Background. Women with a first-degree relative with breast cancer are at increased risk of developing this disease. The optimal medical management of these women is unclear, with options including close breast cancer screening, bilateral prophylactic mastectomy, or participation in chemoprevention trials. Among women who undergo prophylactic bilateral mastectomy, very little is known about satisfaction with this surgery. Also, we know very little about variables related to prophylactic mastectomy decision making. Methods. Participants were women at increased risk of breast cancer due to family history. These women were categorized by self-report as not interested in prophylactic mastectomy (n = 58), interested but deciding against surgery (n = 92), or subsequently having a bilateral prophylactic mastectomy (n = 14). Information on screening practices, risk. perception, level of depression, and cancer-related worry was collected. Women completing prophylactic mastectomy reported on their satisfaction with the surgery and breast reconstruction. Results. Women selecting surgery reported more breast cancer worry. The group expressing no interest in surgery reported fewer biopsies and lower risk estimates. Women completing surgery were satisfied with their decision, although satisfaction with reconstruction was mixed. Conclusion. Factors influencing surgical decision making may include breast-cancer-related worry, biopsy history, and subjective breast cancer risk.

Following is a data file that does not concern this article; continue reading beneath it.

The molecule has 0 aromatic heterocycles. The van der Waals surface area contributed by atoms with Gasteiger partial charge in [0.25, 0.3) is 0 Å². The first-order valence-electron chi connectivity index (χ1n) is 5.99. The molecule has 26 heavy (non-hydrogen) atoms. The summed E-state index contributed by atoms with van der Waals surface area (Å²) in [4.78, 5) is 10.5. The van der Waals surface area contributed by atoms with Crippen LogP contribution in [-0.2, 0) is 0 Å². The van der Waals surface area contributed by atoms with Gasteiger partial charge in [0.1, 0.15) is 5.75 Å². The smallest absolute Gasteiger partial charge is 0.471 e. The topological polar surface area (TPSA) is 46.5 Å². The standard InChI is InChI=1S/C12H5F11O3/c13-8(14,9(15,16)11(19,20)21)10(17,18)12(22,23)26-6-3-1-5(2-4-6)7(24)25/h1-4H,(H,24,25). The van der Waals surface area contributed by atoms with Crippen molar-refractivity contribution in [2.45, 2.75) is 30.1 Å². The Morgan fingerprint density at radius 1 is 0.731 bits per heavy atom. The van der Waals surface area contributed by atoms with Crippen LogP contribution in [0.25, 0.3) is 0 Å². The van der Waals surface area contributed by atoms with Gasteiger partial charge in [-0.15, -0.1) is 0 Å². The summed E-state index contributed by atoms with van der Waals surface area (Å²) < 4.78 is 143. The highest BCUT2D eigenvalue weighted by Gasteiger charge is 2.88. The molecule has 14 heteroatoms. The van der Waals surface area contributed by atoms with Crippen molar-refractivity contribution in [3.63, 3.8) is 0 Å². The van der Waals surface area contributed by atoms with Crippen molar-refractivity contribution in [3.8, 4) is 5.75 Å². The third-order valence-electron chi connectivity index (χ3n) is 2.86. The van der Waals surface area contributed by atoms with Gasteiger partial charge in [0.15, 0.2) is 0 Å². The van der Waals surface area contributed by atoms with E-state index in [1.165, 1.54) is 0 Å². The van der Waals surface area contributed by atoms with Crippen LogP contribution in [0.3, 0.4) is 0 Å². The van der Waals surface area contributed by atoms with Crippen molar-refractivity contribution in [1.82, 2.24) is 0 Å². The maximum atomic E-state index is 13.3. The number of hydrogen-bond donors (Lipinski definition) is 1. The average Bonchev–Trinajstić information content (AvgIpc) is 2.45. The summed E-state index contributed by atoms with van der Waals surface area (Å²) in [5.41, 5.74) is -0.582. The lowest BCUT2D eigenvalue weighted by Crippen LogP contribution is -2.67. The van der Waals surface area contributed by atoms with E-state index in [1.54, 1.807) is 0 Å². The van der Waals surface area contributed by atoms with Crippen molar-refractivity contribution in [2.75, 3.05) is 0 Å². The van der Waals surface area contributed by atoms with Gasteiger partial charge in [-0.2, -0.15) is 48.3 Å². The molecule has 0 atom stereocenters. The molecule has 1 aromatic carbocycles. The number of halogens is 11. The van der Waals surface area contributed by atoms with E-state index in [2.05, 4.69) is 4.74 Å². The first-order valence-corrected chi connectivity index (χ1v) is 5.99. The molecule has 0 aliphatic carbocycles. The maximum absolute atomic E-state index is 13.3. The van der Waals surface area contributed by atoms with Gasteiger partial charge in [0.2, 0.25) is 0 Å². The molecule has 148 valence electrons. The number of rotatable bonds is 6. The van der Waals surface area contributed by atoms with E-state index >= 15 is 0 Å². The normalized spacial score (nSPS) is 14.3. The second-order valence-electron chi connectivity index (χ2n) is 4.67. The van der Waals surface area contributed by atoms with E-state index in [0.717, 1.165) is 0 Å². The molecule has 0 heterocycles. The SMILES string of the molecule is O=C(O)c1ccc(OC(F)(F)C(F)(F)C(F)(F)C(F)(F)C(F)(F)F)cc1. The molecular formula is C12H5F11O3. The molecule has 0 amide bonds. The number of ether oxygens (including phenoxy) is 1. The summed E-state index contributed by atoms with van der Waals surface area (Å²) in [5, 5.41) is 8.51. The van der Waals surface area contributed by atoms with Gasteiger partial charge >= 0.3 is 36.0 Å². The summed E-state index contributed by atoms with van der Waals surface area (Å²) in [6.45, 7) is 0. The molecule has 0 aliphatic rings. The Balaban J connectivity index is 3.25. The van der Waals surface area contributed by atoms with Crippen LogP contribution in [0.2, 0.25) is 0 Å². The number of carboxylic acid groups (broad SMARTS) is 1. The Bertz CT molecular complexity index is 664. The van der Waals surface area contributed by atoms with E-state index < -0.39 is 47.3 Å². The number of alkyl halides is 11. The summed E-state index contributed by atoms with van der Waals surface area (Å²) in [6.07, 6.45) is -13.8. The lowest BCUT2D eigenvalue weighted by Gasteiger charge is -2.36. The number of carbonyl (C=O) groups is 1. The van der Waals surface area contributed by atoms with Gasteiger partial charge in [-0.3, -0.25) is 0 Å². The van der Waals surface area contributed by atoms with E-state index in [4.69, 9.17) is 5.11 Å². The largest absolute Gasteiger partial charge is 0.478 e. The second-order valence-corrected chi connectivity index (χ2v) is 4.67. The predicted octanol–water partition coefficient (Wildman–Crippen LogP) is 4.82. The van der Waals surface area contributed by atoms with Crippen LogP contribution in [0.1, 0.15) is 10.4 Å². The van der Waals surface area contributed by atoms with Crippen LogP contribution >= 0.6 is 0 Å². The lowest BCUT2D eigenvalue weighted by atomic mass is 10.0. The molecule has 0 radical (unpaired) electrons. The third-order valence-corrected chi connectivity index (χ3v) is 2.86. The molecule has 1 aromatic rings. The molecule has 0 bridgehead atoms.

ASJC Scopus subject areas
- Public Health, Environmental and Occupational Health